Pensioner seeks advice on pap smear horror
BOUTS of excruciating pain have become a way of life for 63-year-old Phoenix pensioner Deeta Ramraj after medics at Mahatma Gandhi Hospital allegedly used the “wrong tool” when conducting a pap smear.
Ramraj claimed that her cervix was damaged after a “huge” apparatus was inserted into her, instead of the “small mascara-like brush” instrument that is normally used to draw tissue samples from cervical walls.
Her family doctor examined Ramraj after her pap smear in 2015 and confirmed that she had “torn tissue”.
Ramraj said this week that she was unable to endure any further suffering, and she would be seeking legal advice and planned to lodge a damages claim.
“All I wanted was the doctors to rectify their mistake. I’ve complained repeatedly to the hospital’s management.
“I even had meetings with senior members of the hospital’s management since earlier in the year, which Minority Front ward councillor Jonathan Annipen helped to facilitate.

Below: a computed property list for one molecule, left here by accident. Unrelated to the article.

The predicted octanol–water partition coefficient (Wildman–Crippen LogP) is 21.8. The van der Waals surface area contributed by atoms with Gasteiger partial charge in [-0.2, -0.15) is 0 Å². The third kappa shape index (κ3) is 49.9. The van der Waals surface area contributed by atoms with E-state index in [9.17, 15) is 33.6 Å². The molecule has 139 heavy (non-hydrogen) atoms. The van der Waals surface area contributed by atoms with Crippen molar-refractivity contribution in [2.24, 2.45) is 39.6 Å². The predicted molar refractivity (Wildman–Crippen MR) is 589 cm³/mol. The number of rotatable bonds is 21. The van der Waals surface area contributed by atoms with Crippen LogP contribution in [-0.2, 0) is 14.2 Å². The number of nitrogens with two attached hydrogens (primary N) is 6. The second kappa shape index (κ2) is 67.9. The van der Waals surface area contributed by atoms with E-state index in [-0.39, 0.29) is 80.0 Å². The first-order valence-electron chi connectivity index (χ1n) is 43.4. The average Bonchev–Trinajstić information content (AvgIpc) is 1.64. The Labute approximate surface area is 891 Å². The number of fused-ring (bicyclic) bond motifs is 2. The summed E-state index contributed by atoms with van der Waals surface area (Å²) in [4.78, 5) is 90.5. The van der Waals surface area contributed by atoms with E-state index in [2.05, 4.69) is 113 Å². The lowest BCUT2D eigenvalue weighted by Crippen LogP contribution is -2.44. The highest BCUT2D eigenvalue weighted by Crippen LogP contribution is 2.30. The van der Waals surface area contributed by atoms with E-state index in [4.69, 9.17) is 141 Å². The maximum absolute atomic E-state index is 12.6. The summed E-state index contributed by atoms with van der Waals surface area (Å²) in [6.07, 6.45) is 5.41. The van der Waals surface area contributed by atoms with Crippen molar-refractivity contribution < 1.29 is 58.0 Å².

“But I’ve received no assistance,” claimed Ramraj. She previously experienced a burning sensation when she urinated and felt it necessary to have a pap smear. But what she expected to be a routine procedure, turned out to be a “living nightmare” for her.
Ramraj said she writhed in agony and told the doctor that he was hurting her while the procedure was being done.
She did not receive the results from the initial test because they told her that they were unable to retrieve enough tissue samples and was forced to endure a second pap smear.
“It has been three years, and I’m still in pain. Going to the toilet petrifies me.”
KZN Department of Health spokesperson Ncumisa Mafunda confirmed that they were informed by the hospital’s management about Ramraj’s allegations.
He said his department noted with concern an attempt by the newspaper to simplify and discuss in the public space confidential clinical patient information, which is protected by law.
“It is always concerning when such attempts are made, because usually they are made without the benefit of accurate and relevant clinical information. This makes for a particularly difficult situation as government may not provide such information to a third party, in this case the media, in compliance with the law.”